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Content Guy’s Note: A couple of months ago, we ran a business book review that generated a lot of positive email. (Apparently, the folks who read MorningNewsBeat like it when we occasionally feature a piece about a book not written by Robert B. Parker, Elmore Leonard, Michael Connelly, or Robert Crais. Go figure.)

So, we thought we’d try it again…and since above we’ve been addressing some of the paradoxes that we’ve been seeing in China during the last 24 hours, the book seems like a timely choice “The Hummer and The Mini,” by “trendmaster” Robyn Waters, who used to run design for Target.

And, because her last piece was so well received, we thought we’d once again turn to an outside reviewer: Kate McMahon Upson, a former staff reporter at Money and reporter/editor at the New York Daily News, who brings a fresh voice and perspective to MorningNewsBeat.



Trend-watchers and marketers in search of the Next Big Thing need to embrace a new notion: paradox. By exploring trends and counter-trends, the concepts that seem contradictory, innovative companies can do more than just think “outside the box.” They can ditch the box altogether and forge a meaningful connection with the consumer.

Such is the gospel of self-described trendmaster Robyn Waters in her new book The Hummer and the Mini: Navigating the Contradictions of the New Trend Landscape (Portfolio, $24.95). Yes, the buying public of today shows highly conflicting needs and wants, and smart companies that cater to those paradoxical desires are succeeding. Just think the humongous Hummer and cute and perky Mini Cooper, or organic Cheetos and soy-based 3 Vodka, and you’ll get her point. Need further proof? Ever since Sharon Stone sauntered down the Academy Awards red carpet in a Gap turtleneck, Armani jacket and a Valentino skirt, fashionistas everywhere are pairing Old Navy with the new Gucci or distressed denim and Chanel.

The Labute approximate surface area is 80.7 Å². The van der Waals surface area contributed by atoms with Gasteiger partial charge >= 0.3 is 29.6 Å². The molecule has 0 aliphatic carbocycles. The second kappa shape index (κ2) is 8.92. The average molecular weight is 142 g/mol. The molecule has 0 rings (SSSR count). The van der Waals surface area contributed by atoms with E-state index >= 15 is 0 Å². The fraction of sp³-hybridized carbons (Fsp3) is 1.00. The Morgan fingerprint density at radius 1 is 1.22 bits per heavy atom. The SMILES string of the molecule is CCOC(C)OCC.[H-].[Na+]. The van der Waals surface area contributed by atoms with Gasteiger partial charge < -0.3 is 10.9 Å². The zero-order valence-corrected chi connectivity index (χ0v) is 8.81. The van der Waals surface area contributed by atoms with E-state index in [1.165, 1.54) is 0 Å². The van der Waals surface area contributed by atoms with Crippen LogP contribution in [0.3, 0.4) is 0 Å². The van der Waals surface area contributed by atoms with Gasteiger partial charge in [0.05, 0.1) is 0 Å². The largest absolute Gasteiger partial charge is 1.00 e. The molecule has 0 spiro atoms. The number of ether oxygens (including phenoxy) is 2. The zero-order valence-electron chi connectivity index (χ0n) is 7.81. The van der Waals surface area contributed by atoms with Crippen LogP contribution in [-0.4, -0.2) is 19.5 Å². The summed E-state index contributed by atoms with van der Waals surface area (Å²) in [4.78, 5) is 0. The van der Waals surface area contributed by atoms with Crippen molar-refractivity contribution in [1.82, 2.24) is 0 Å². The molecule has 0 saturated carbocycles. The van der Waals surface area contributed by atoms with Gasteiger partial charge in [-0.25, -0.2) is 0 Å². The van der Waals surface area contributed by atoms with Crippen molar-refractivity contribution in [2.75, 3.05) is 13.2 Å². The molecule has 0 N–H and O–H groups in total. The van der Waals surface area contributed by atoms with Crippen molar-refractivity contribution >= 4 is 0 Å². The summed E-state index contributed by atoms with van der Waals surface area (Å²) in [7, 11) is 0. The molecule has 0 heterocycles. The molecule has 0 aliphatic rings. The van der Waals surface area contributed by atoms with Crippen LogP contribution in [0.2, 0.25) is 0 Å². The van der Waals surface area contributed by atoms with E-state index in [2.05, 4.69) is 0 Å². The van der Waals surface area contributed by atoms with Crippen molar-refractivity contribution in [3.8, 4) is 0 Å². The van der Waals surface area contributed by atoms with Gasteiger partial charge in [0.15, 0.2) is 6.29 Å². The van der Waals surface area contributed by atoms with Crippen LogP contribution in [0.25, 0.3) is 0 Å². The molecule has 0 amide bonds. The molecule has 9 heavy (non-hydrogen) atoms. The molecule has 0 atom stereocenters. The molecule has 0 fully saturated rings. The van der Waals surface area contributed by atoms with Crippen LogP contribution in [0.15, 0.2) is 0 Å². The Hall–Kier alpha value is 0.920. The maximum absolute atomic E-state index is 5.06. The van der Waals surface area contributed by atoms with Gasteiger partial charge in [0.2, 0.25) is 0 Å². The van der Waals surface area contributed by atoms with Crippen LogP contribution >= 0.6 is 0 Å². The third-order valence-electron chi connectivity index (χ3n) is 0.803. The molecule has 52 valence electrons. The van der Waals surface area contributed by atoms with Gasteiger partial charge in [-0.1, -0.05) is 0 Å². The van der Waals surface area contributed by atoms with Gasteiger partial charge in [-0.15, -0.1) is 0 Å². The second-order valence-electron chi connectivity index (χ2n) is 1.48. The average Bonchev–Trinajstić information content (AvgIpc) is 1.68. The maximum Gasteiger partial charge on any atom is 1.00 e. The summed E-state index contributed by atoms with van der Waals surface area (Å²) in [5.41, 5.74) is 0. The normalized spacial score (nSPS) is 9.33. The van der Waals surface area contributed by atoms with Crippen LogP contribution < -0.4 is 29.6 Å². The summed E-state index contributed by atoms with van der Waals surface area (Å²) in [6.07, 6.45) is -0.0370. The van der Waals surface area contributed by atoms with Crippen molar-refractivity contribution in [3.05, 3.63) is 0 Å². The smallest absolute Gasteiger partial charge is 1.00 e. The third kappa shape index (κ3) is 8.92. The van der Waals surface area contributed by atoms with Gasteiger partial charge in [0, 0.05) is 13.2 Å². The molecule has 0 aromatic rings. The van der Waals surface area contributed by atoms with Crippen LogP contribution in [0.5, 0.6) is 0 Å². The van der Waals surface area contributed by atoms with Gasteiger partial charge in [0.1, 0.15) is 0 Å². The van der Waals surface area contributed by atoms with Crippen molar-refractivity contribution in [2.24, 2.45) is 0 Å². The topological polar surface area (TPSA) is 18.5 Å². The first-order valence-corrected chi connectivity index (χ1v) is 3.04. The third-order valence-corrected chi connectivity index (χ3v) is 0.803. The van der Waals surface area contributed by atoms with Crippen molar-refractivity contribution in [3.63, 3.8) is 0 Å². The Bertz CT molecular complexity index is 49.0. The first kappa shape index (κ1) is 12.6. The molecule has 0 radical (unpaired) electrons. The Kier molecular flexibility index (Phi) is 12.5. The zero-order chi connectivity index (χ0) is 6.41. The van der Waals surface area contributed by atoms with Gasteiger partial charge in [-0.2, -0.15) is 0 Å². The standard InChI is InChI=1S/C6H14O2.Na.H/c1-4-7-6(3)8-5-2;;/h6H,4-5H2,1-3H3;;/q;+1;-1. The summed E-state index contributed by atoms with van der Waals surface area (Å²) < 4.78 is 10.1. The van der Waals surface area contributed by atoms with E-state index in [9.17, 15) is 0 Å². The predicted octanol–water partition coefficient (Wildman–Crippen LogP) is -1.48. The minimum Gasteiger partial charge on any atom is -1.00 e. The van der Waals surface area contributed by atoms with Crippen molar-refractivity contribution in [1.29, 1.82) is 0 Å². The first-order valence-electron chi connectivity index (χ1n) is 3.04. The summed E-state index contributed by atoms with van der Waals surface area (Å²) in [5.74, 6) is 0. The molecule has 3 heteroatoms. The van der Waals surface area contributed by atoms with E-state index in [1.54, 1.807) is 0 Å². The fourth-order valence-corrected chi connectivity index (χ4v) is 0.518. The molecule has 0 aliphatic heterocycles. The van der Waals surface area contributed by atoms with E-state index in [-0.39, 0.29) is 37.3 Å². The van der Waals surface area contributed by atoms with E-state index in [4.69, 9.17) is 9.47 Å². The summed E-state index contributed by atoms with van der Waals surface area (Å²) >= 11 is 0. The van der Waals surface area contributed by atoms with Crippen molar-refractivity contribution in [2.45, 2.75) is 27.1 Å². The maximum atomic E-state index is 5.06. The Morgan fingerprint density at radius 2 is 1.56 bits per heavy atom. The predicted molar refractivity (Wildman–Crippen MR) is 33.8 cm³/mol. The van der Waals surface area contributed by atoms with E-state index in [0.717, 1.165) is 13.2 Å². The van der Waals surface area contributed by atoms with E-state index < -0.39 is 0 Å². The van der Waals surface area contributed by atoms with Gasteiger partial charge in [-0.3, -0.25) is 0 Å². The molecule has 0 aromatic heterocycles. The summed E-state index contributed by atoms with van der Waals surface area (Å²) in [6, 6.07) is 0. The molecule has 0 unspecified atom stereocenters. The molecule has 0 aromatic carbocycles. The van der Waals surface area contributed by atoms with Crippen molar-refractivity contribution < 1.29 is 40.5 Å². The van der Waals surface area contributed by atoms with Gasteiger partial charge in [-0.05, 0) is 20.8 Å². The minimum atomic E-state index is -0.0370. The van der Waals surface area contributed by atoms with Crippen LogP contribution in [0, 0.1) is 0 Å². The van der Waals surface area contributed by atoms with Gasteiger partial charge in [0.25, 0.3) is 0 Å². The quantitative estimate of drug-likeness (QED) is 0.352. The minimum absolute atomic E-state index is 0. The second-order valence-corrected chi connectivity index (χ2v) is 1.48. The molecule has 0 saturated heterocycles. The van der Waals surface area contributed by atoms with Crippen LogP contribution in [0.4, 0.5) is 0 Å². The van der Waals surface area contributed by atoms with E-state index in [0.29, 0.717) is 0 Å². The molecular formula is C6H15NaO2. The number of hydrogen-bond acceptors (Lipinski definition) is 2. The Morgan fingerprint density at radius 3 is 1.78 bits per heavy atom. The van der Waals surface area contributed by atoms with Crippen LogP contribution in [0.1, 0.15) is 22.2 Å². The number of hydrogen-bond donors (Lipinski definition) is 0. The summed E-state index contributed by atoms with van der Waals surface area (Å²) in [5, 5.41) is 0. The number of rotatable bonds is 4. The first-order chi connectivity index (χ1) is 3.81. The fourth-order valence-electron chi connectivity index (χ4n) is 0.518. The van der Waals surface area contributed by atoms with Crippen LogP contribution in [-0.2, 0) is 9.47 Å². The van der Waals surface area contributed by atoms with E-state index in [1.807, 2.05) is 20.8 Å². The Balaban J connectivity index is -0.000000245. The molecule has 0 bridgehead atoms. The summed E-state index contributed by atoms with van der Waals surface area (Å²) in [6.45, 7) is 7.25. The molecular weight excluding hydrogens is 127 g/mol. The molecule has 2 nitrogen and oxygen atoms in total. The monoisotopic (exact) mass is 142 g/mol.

Waters, a consultant, lecturer and author of the 2005 book The Trendmaster’s Guide, is a former vice president of Trend, Design and Product Development at Target. She frequently cites the chain, home of the brand promise “Expect More. Pay Less” and its transition from a small regional low-cost store to a national and fashionable “upscale discounter,” an oxymoron in itself. By combining trend smarts, a commitment to design and a focus on customers as “guests,” Target morphed into “Tarzhay.”

In enthusiastic prose, Waters challenges companies to “embrace change and live with the paradoxes.” She reinforces her thesis with success stories such as Starbucks (of course), Nike, Teavana, Ralph Lauren, Jones soda, M&Ms, Whole Foods, Costco, Juicy Couture, Dream Dinners, and more. Noting that the average number of SKUs in the typical grocery store has more than doubled in the last decade, to upward of 30,000 choices, she writes: “Confusing? Yes. Challenging? You bet!”

Some of the author’s pronouncements tilt toward the predictable: Everything Old is New Again (Burberry, Twinkies), and Less is More (mini-everything, from Oreos to pizza, and giant Harrods testing a smaller convenience concept called Harrods 102, featuring take-out foods, convenience items and hours from 7 a.m. to 11 p.m.).

Waters is at her best when she keys in on current phenoms such as “Mass Customization,” where the finicky consumer gets to balance two basic human desires: to “fit in and belong” and to “be unique.” Striking that balance are Starbucks (19,000 ways to order a coffee), the Apple iPod (Me, Myself and iPod), Cold Stone Creamery custom ice cream, Build-a-Bear Workshops, and personalized book recommendations from Amazon.com. And back to the Mini Cooper: close to 95% of all Minis sold today are “customized” on the production line and awaiting owners can chart their car’s progress on the online “Where’s My Baby” program.

Other chapters are devoted to Luxurious Commodities: In-n-Out Burger, Annie’s Mac and Cheese, Phillipe Starck-designed sippy cups; Counterfeit Authenticities: upmarket frozen foods, simulated sports, and much of Las Vegas, and Healthy Indulgences: sports performance Jelly Beans and the stunning success of Whole Foods, the fastest growing supermarket chain in the country. The all-natural organic supermarket racks in about $800 per square foot in sales, which is double the industry average.

Waters wraps up with chapters on Extreme Relaxation (more concept than reality) and then Social Capitalism, in which she lauds CEOs who are pioneers of the “do good, make money philosophy,” including Starbucks’ Howard Schultz, “The Naked Chef” Jamie Oliver, Brad Anderson of Best Buy, James Sinegal of Costco, Paul Dolan of Fetzer Vineyards and Amazon Vodka’s Thomas Cleaver.

To Waters’ credit, she delivers on her promise to present paradox not as a peril, but as full of possibilities. A thought-provoking premise.
KC's View:
If we can add our two cents…we are privileged to travel a fair amount, and we’re always amazed at the things that we see that appear to be contradictory, that seem not to make sense, and yet do…and that consumers embrace.

If nothing else, The Hummer and the Mini will get you thinking about things differently and maybe get you seeing things with a fresh set of eyes.